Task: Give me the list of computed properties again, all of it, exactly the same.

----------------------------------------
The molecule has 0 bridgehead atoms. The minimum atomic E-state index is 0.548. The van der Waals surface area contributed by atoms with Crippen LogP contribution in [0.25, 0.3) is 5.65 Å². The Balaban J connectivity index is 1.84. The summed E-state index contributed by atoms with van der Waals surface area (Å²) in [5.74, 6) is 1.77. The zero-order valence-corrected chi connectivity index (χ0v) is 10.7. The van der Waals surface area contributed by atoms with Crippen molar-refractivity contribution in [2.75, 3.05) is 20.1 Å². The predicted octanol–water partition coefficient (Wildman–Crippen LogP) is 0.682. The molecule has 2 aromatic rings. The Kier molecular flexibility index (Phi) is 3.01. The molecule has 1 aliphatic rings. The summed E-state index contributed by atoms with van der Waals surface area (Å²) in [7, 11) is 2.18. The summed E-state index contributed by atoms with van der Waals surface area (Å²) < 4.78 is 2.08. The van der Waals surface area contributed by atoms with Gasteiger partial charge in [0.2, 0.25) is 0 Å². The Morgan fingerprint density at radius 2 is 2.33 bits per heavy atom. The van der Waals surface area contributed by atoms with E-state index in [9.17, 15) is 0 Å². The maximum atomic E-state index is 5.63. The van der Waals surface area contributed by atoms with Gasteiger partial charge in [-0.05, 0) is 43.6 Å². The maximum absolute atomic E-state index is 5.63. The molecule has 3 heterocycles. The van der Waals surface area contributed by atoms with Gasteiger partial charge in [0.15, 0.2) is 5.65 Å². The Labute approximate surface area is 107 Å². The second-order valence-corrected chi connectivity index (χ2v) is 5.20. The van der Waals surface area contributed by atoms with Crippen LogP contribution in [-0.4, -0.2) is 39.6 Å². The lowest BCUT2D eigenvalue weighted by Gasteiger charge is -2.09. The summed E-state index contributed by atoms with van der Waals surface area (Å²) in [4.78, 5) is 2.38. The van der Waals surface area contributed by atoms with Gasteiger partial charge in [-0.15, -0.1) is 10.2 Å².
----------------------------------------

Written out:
The molecule has 0 bridgehead atoms. The minimum atomic E-state index is 0.548. The van der Waals surface area contributed by atoms with Crippen LogP contribution in [0.25, 0.3) is 5.65 Å². The Balaban J connectivity index is 1.84. The summed E-state index contributed by atoms with van der Waals surface area (Å²) in [5.74, 6) is 1.77. The zero-order valence-corrected chi connectivity index (χ0v) is 10.7. The van der Waals surface area contributed by atoms with Crippen molar-refractivity contribution in [2.75, 3.05) is 20.1 Å². The predicted octanol–water partition coefficient (Wildman–Crippen LogP) is 0.682. The molecule has 2 aromatic rings. The Kier molecular flexibility index (Phi) is 3.01. The molecule has 1 aliphatic rings. The summed E-state index contributed by atoms with van der Waals surface area (Å²) in [7, 11) is 2.18. The summed E-state index contributed by atoms with van der Waals surface area (Å²) < 4.78 is 2.08. The van der Waals surface area contributed by atoms with Gasteiger partial charge in [0.2, 0.25) is 0 Å². The Morgan fingerprint density at radius 2 is 2.33 bits per heavy atom. The van der Waals surface area contributed by atoms with E-state index in [9.17, 15) is 0 Å². The maximum atomic E-state index is 5.63. The van der Waals surface area contributed by atoms with Gasteiger partial charge in [-0.05, 0) is 43.6 Å². The maximum absolute atomic E-state index is 5.63. The molecule has 3 heterocycles. The van der Waals surface area contributed by atoms with Gasteiger partial charge in [0.15, 0.2) is 5.65 Å². The Labute approximate surface area is 107 Å². The second-order valence-corrected chi connectivity index (χ2v) is 5.20. The van der Waals surface area contributed by atoms with Crippen LogP contribution in [-0.4, -0.2) is 39.6 Å². The lowest BCUT2D eigenvalue weighted by Gasteiger charge is -2.09. The summed E-state index contributed by atoms with van der Waals surface area (Å²) in [4.78, 5) is 2.38. The van der Waals surface area contributed by atoms with Gasteiger partial charge in [-0.15, -0.1) is 10.2 Å².